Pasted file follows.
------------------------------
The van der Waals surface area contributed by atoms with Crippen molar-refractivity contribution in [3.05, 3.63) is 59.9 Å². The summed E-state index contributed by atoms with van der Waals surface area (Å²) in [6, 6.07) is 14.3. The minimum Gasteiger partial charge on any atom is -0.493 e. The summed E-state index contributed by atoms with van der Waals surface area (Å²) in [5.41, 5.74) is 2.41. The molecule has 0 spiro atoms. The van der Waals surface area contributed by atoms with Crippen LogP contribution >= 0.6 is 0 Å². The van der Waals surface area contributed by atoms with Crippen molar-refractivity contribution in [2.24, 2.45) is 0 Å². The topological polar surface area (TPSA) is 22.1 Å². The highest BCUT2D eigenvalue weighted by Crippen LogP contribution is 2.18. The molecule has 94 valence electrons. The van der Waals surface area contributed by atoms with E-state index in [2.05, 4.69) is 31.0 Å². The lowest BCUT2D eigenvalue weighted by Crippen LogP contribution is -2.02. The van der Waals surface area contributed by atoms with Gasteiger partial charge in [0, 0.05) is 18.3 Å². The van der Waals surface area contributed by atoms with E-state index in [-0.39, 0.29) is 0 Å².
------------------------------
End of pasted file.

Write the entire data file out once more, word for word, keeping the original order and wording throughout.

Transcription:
The van der Waals surface area contributed by atoms with Crippen molar-refractivity contribution in [3.05, 3.63) is 59.9 Å². The summed E-state index contributed by atoms with van der Waals surface area (Å²) in [6, 6.07) is 14.3. The minimum Gasteiger partial charge on any atom is -0.493 e. The summed E-state index contributed by atoms with van der Waals surface area (Å²) in [5.41, 5.74) is 2.41. The molecule has 0 spiro atoms. The van der Waals surface area contributed by atoms with Crippen LogP contribution >= 0.6 is 0 Å². The van der Waals surface area contributed by atoms with Crippen molar-refractivity contribution in [2.24, 2.45) is 0 Å². The topological polar surface area (TPSA) is 22.1 Å². The highest BCUT2D eigenvalue weighted by Crippen LogP contribution is 2.18. The molecule has 94 valence electrons. The van der Waals surface area contributed by atoms with E-state index in [2.05, 4.69) is 31.0 Å². The lowest BCUT2D eigenvalue weighted by Crippen LogP contribution is -2.02. The van der Waals surface area contributed by atoms with Gasteiger partial charge in [0, 0.05) is 18.3 Å². The van der Waals surface area contributed by atoms with E-state index in [-0.39, 0.29) is 0 Å².